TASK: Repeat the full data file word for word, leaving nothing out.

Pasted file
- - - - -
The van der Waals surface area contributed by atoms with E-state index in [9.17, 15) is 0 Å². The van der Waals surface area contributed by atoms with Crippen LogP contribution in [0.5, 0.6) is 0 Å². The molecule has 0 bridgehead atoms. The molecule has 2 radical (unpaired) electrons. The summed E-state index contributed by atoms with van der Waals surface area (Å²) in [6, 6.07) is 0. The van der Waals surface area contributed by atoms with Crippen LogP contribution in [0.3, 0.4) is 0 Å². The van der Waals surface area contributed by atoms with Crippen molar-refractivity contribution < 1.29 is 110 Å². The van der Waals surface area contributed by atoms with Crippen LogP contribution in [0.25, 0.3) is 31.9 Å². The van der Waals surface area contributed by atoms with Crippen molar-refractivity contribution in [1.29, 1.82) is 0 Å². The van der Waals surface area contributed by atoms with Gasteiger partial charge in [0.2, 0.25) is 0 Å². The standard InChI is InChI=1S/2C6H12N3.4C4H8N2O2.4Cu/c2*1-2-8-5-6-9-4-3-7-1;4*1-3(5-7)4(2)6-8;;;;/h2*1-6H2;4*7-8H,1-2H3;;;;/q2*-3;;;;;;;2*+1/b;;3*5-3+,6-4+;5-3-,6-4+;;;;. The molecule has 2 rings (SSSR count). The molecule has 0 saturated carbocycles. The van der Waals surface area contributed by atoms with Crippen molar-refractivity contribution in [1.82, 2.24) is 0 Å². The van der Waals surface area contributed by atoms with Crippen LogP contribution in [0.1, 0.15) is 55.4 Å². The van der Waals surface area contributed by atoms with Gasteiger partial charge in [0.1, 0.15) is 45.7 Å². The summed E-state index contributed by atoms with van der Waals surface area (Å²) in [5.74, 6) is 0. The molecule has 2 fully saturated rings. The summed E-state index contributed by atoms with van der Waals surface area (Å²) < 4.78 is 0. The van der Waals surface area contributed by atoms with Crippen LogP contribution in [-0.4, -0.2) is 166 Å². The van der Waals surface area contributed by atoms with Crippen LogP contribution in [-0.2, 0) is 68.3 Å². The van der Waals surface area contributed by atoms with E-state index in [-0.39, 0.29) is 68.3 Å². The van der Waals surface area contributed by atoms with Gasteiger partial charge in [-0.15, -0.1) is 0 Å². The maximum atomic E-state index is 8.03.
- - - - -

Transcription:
The van der Waals surface area contributed by atoms with E-state index in [9.17, 15) is 0 Å². The van der Waals surface area contributed by atoms with Crippen LogP contribution in [0.5, 0.6) is 0 Å². The molecule has 0 bridgehead atoms. The molecule has 2 radical (unpaired) electrons. The summed E-state index contributed by atoms with van der Waals surface area (Å²) in [6, 6.07) is 0. The van der Waals surface area contributed by atoms with Crippen LogP contribution in [0.3, 0.4) is 0 Å². The van der Waals surface area contributed by atoms with Crippen molar-refractivity contribution < 1.29 is 110 Å². The van der Waals surface area contributed by atoms with Crippen LogP contribution in [0.25, 0.3) is 31.9 Å². The van der Waals surface area contributed by atoms with Crippen molar-refractivity contribution in [1.29, 1.82) is 0 Å². The van der Waals surface area contributed by atoms with Gasteiger partial charge in [0.2, 0.25) is 0 Å². The standard InChI is InChI=1S/2C6H12N3.4C4H8N2O2.4Cu/c2*1-2-8-5-6-9-4-3-7-1;4*1-3(5-7)4(2)6-8;;;;/h2*1-6H2;4*7-8H,1-2H3;;;;/q2*-3;;;;;;;2*+1/b;;3*5-3+,6-4+;5-3-,6-4+;;;;. The molecule has 2 rings (SSSR count). The molecule has 0 saturated carbocycles. The van der Waals surface area contributed by atoms with Crippen molar-refractivity contribution in [1.82, 2.24) is 0 Å². The van der Waals surface area contributed by atoms with Crippen LogP contribution in [0.1, 0.15) is 55.4 Å². The van der Waals surface area contributed by atoms with Gasteiger partial charge in [0.1, 0.15) is 45.7 Å². The summed E-state index contributed by atoms with van der Waals surface area (Å²) in [5.74, 6) is 0. The molecule has 2 fully saturated rings. The summed E-state index contributed by atoms with van der Waals surface area (Å²) < 4.78 is 0. The van der Waals surface area contributed by atoms with Crippen LogP contribution in [-0.4, -0.2) is 166 Å². The van der Waals surface area contributed by atoms with Crippen LogP contribution in [-0.2, 0) is 68.3 Å². The van der Waals surface area contributed by atoms with E-state index in [-0.39, 0.29) is 68.3 Å². The van der Waals surface area contributed by atoms with Gasteiger partial charge in [-0.15, -0.1) is 0 Å². The maximum atomic E-state index is 8.03.